Linux Kernel 4.9.y
What is Linux?
Linux is the result of merging the computational Kernel made by Linux Torval and the scheme present in any Unix operative system, Kernel was written from scratch by Linus and a loosely-knit team of hackers across the Net. It aims towards POSIX standard and Single UNIX Specification compliance.
It has all the features you would expect in a modern fully-fledged Unix, including true multitasking, virtual memory, shared libraries, demand loading, shared copy-on-write executables, proper memory management, and multistack networking including IPv4 and IPv6.
Although originally developed first for 32-bit x86-based PCs (386 or higher), today Linux also runs on a multitude of other processor architectures, in both 32- and 64-bit variants.
In order to build the Linux Kernel for IGEP PROCESSOR BOARDS it is recommended to cross-compile the kernel, that means to build the kernel in your HOST machine for a target architecture.
To Ubuntu_16.04 there are two fundamental variables that the kernel uses to select the target architecture. Normally these values are guessed based on your build environment, but of course that environment here does not match our target embedded system, so we'll need to override them. The variables in question are:
- ARCH: The ARCH variable is the architecture you're targeting as the kernel knows it. For IGEP PROCESSOR BOARDS you'll set to "arm" architecture.
- CROSS_COMPILE: Hopefully the CROSS_COMPILE variable is pretty self-explanatory. Set this to the prefix of your toolchain (including the trailing dash "-"). So if your toolchain is invoked as say arm-linux-gnueabihf-gcc, just chop off that trailing gcc and that's what you use: arm-linux-gnueabihf-
There is an additional variable, INSTALL_MOD_PATH, which defines where the /lib directory will be created, and all the modules stored. While you don't have to transfer the kernel sources to your target device, if you build any modules, you'll want this directory.
The general process that it has to be followed in order to compile your Linux Kernel is usually the same:
- Clone the git from ISEE git with the latest stable version of the corresponding Linux Kernel.
- Select the corresponding branch inside the git repository.
- Select the correct default configuration (defconfig)
- Compile the Kernel Image, Device Tree and Modules of that configuration.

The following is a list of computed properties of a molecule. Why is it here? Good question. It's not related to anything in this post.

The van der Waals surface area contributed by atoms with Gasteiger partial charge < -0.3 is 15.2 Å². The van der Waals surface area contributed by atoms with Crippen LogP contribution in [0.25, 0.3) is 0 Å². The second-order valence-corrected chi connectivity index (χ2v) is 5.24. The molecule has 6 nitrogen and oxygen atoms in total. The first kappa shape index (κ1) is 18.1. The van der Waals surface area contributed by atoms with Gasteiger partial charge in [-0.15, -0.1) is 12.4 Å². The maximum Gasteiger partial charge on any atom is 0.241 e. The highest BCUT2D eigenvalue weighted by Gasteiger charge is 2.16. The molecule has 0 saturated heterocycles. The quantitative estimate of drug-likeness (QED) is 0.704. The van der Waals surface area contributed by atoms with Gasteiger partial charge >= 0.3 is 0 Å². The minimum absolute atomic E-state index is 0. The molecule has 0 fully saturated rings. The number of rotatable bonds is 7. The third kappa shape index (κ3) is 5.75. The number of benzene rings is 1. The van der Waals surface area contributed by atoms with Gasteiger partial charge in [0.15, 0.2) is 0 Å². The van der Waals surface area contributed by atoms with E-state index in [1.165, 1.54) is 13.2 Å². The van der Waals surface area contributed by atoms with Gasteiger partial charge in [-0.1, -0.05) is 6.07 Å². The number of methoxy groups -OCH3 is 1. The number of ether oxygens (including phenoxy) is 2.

Prepare the environment
|The following steps has been tested using Ubuntu 16.04 and the 4.9 version of the arm-linux-gnueabihf compiler|
First we have to set up the Cross Compiler correctly if it is necessary. In this post there are some steps that can be followed in order to do it.
If it is necessary we can install this extra packages that could be necessaries:
sudo apt-get install libc6-armel-cross libc6-armhf-cross libc6-dev-armel-cross libncurses5-dev
sudo apt-get install lzop
The next step is to clone the corresponding git repository. There are different git repositories depending on the model of the processor of the board. The following table shows the steps for each of the IGEP PROCESSOR BOARDS:
To get to desired branch we will use:
git checkout [your_branch]
Compile the Linux Kernel
Once the development environment has been correctly set up, the following steps can be followed in order to compile the Linux Kernel using a Cross Compiler.
First of all, the default configuration (defconfig) has to be loaded. It can be done by writing the following command:
make ARCH=arm CROSS_COMPILE=arm-linux-gnueabihf- [your_defconfig]
In the following table it can be found the name of each default configuration associated to each IGEP PROCESSORS BOARDS:
|IGEP COM AQUILA AM335x||am335x_igep0034_defconfig|
|IGEP COM MODULE DM3730/AM3703||omap2plus_defconfig|
|IGEP SMARC iMX6||imx6_igep0046_defconfig|
|IGEP SMARC AM335x||am335x_igep0034_defconfig|
Once the default configuration has been loaded, it is time to compile the Linux Kernel. There are three important elements to compile:
- Image: The kernel image. There are three several formats. Generally we will use the zImage: a compressed version of the Linux kernel image that is self-extracting.
- DTBs: Device tree binary, a low level device description, specific to your device.
- Modules: Kernel Modules, pieces of code that can be loaded and unloaded into the kernel upon demand. They extend the functionality of the kernel without the need to reboot the system.
In order to compile this three elements we have to type:
make ARCH=arm CROSS_COMPILE=arm-linux-gnueabihf- zImage dtbs modules
Finally we will find the resulting compiled Kernel in the arch/arm/boot folder:
- zImage: located in arch/arm/boot/zImage
- DTB: located in arch/arm/boot/dts/.dtb. Depending of the board the dtb file will be different. In the following table it is detailed the corresponding dtb filename for each b
|IGEP COM MODULE DM3730/AM3703||omap3-igep0030-rev-g.dts|
|IGEP COM AQUILA AM335x||am335x-base0033.dts|
|IGEP SMARC AM335x||am335x-igep-base0040.dts|
|IGEP SMARC iMX6 Quad||imx6q-igep-base0040rd102.dts|
|IGEP SMARC iMX6 Dual Lite||imx6dl-igep-base0040rd102.dts|
Finally, the last step is to install the modules inside the desired rootfs. It can be done by typing:
sudo make ARCH=arm CROSS_COMPILE=arm-linux-gnueabihf- INSTALL_MOD_PATH= modules_install
For example, if the rootfs is located in a external storage device mounted on the /media folder:
sudo make ARCH=arm CROSS_COMPILE=arm-linux-gnueabihf- INSTALL_MOD_PATH=/media/rootfs/ modules_install
To get more information about our Kernel and their compatibilities